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Sparrow Poems

The Little Sparrow By Rama Devi Menon

The Little Sparrow
Abandoned by your mother
I become one like none other
Protecting you from rain and sun
Feeding grains one by one

Waking up to your chirp feeble
Your open mouth no longer a riddle
Sitting petite on my palm
To my soul you become a balm

The flutter of your tiny wings
What joy to my heart it brings
I long to see you fly
Joining friends, wishing me goodbye

The thought brings a silent tear
The separation can I bear?
But still I wait for the morrow
When you become a big sparrow

Where Have The Birds Gone? By Hema Ravi
(Teacher, St Mark's School, Chennai)

"Chittukuruvi muttham kodhuthu" (meaning: The sparrow kissed me) brings back fond memories of our younger days. Our summers were always spent watching these birds build their nests in the niches of our homes, in the attic, and any other tiny corner that was away from human eyes. Today, these birds seem to be declining slowly. The other day, I took a walk in the Theosophical Society, and once again, I enjoyed the chirping and familiar sound of these birds. Long, long afterwards, American poet H.W. Longfellow's poem comes to mind.

Watching and hearing the sparrows was a feast to the eye and the ear indeed! I would like to share this verse with Young World readers.

Seed eating passerine bird,
Small, pink legged, conical bill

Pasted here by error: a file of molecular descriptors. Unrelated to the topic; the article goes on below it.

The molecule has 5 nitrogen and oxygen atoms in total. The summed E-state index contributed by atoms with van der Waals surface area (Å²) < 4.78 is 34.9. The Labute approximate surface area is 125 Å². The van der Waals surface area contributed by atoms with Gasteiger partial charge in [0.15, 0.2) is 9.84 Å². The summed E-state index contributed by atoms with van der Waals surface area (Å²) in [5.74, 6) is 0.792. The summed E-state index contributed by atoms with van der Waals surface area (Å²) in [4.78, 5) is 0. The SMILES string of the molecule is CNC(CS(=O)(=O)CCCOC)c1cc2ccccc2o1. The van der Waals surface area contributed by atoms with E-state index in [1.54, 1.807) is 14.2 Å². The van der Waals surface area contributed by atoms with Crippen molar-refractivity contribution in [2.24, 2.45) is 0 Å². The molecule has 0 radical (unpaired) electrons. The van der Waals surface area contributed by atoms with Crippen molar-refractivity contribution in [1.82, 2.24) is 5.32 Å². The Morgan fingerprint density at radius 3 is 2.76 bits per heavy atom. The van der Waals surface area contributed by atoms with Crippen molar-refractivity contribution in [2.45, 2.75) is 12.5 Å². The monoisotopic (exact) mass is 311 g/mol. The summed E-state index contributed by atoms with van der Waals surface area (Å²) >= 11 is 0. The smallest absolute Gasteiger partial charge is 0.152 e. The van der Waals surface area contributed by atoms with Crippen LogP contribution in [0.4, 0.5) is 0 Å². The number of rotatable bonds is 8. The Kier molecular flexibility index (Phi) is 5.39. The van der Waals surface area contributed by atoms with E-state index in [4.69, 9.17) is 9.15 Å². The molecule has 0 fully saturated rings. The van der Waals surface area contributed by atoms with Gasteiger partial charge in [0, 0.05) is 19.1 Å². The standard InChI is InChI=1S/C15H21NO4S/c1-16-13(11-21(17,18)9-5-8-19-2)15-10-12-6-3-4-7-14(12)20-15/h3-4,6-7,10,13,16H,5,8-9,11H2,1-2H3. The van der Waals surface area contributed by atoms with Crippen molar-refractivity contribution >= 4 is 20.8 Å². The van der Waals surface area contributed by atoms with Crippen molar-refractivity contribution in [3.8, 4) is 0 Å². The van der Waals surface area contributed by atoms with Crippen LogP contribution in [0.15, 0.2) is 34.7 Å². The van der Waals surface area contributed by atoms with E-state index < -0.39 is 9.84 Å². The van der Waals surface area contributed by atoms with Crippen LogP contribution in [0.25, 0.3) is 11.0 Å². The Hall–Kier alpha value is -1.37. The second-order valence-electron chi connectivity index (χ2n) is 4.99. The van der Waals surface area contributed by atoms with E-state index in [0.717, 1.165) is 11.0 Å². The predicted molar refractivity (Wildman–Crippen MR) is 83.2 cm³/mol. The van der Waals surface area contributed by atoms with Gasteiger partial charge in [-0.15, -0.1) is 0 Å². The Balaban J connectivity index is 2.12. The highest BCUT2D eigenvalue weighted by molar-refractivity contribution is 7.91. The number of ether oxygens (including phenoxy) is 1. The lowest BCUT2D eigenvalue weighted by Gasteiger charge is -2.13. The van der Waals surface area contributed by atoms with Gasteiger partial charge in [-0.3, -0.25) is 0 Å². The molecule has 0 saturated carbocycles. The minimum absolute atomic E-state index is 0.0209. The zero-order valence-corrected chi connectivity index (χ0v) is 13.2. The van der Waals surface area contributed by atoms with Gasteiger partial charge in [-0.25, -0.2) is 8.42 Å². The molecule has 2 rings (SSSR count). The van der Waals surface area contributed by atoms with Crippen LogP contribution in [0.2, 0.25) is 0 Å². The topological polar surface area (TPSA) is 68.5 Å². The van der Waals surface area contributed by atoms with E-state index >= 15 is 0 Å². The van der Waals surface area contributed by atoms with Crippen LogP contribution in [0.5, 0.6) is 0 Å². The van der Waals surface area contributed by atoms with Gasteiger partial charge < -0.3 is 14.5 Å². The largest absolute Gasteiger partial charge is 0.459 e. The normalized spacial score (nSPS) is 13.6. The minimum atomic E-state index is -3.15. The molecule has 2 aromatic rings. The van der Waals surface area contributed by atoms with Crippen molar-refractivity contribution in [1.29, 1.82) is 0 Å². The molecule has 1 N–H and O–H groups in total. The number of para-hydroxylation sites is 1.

Grey brown, black throated males,
Grey brown with eye bordered females,
Black and tawny streaks on back,
Black winged feathers with white patches
Grayish white breasted birds.

Busying themselves in spring with
Straw, paper, twigs and grass
Nesting on low branches, in our homes, in sheds.
Children watched with interest nests in their homes,
Small birds perched on ledges or lofts.
Today, these have become a rarity,
Where have these sparrows gone?

My Two Guests By Sayantan Modak

Early morning they come to my room;
Wake me up with familiar tune.


Whole day they stay by my side
Jumping and flying, full of life
Taking food, whatever and when they want
Their countless choices can end your life.


They make cozy nests in my dining hall,
Not bothered whether dwellers are big and tall.
In them, the newborns cry in rhythmic tune,
Make unending demands as they are never full.


With parents busy scavenging and hunting,
We peep in to find, "how different are those being ?"


"We are born fragile and afraid,
Not knowing what lies ahead,
Our parents feed and protect us,
Able enough to embrace the new world ahead"


I asked myself "What right do we have to deny them of their home?"
When we cut down trees to make our home;
I'm proud of helping my friends to build their nest,
For they are my truly loving and gentle guests.

© 2015 Nature Forever Society